Tiktok is again coming under political pressure in the USA. “Tiktok isn’t just another video platform,” Brendan Carr tweeted , that’s just camouflage.
The platform collects large amounts of sensitive data, which is then accessed in Beijing, according to the chairman of the powerful US telecommunications regulator FCC and in a letter addressed to Apple boss Tim Cook (61) and Google boss Sundar Pichai (50), he called on the country’s large tech companies to remove the Tiktok app from their app stores. , Tiktok, one of the most successful apps of all time with more than three billion downloads worldwide, is owned by the Beijing-based company Bytedance.
For years there have been accusations that user data – the data of German users ends up on the same servers as the US data is not secure on the platform. Carr also argues in his letter to Apple and Google: Bytedance is “an organization that reports to the Chinese Communist Party and is obliged under Chinese law to comply with the surveillance requirements of the People’s Republic of China”.
At its core, Tiktok works “as a sophisticated surveillance tool”. The app collects “everything from search and browsing histories to keystroke patterns and biometric identification data, including facial and voice data”.
The advance of Carr, who was once enthroned by the US President Donald Trump (76), comes after the US news portal “Buzz Feed” made massive allegations against the platform.
Bytedance employees in China are said to have repeatedly had access to non-public data from American users. Several statements by whistleblowers and audio recordings apparently show access between September 2021 and January 2022. “Everything is seen in China,” said a member of Tiktok’s trust and security department in one of the recordings.
In principle, the Chinese start-up does not deny possible access. “Like many global companies, Tiktok has engineering teams around the world,” a TikTok spokesperson
told US media . There are strict access controls. But: “Tiktok has always maintained that our engineers in locations outside of the US, including China, can be granted access to US user data as part of these strict controls if needed.”
App with 1.4 billion users
Apparently Bytedance feels under pressure. On the same day as the Buzz Feed publication, the company announced that all US user data would be transferred to cloud storage from the US group Oracle. Storage in the company’s own data centers in the USA and Singapore will be dissolved. The company had previously emphasized that no US user data was stored in China itself. That’s not enough for the US supervisor Carr: The promise to route all data via Oracle in the future does not solve the problem, he writes to the tech bosses. “It says nothing about where the data can be accessed from.”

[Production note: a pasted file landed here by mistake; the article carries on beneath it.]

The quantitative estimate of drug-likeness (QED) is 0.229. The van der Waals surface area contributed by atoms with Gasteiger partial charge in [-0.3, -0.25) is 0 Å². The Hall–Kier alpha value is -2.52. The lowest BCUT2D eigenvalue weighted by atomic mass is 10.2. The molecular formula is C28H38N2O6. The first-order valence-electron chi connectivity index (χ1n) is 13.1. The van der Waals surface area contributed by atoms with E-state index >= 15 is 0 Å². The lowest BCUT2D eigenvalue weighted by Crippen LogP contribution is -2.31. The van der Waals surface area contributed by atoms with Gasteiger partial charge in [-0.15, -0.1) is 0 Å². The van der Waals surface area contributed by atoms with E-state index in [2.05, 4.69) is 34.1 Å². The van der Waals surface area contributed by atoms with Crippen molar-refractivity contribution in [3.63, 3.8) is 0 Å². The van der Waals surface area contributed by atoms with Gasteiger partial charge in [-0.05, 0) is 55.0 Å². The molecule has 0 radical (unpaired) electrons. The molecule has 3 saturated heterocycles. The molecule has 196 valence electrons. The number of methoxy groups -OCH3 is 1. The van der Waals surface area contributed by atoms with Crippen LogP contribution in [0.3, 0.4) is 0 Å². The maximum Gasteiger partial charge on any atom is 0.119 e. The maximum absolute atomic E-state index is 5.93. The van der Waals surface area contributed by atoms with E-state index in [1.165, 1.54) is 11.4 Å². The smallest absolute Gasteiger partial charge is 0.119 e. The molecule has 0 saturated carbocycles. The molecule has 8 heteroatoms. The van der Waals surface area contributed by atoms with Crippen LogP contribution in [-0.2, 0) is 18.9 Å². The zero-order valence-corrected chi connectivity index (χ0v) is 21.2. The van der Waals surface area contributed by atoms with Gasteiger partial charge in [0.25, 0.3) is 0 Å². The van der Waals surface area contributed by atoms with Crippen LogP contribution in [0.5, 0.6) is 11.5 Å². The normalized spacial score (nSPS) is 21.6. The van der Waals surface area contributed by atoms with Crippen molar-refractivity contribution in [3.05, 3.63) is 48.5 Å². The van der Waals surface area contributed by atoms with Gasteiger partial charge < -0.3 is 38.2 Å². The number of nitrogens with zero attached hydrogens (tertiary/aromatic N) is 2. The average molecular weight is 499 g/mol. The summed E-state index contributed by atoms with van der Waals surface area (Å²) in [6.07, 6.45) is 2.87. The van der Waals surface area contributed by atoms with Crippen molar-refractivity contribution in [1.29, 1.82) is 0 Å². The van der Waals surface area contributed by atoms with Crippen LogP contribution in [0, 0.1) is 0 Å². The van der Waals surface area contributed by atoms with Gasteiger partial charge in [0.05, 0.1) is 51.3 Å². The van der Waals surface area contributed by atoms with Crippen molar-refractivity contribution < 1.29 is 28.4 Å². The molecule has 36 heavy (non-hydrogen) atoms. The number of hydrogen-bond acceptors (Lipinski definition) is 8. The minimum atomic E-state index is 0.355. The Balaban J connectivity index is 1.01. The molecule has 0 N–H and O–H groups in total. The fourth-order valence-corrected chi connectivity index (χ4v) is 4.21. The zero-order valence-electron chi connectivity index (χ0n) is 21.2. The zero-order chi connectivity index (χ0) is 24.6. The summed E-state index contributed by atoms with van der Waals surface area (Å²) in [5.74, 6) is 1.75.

, With a recent valuation of 140 billion dollars, Bytedance is the most valuable start-up in the world. As one of the very few Internet companies from China, it has truly achieved global success. Founded in 2017, Tiktok was initially successful at home. With the takeover of the video service Musical.ly for around one billion dollars, Tiktok also grew in the USA and Europe. In the first quarter, the app had around 1.4 billion users in more than 150 countries worldwide – which puts it in the top five of the world’s most successful social networks behind Facebook, YouTube, Instagram and Whatsapp. Sales in 2021 are said to have amounted to around 4.6 billion dollars.
Allegations of the possibly dubious handling of user data have been around for years. Former US President Donald Trump broke even in 2020 at the height of the trade disputes with China Tiktok ban in the US ahead. At that time, too, national security was at stake. But the project failed. However, numerous public institutions and the US military have banned the app on service devices. And in India and Pakistan its use is totally forbidden.
EU data center is moving
The data of European Tiktok users has so far been stored in the USA and Singapore. Since 2020, the platform has wanted to store data from the EU and Great Britain in its own data center in Ireland. However, the opening was repeatedly postponed.
Originally announced for early 2022, commissioning has recently been postponed to at least 2023. Tiktok justified this with the consequences of the pandemic. After all, a European “Transparency and Accountability Center” is in operation, where external experts are also supposed to receive information about how user data is handled. For a long time only virtual.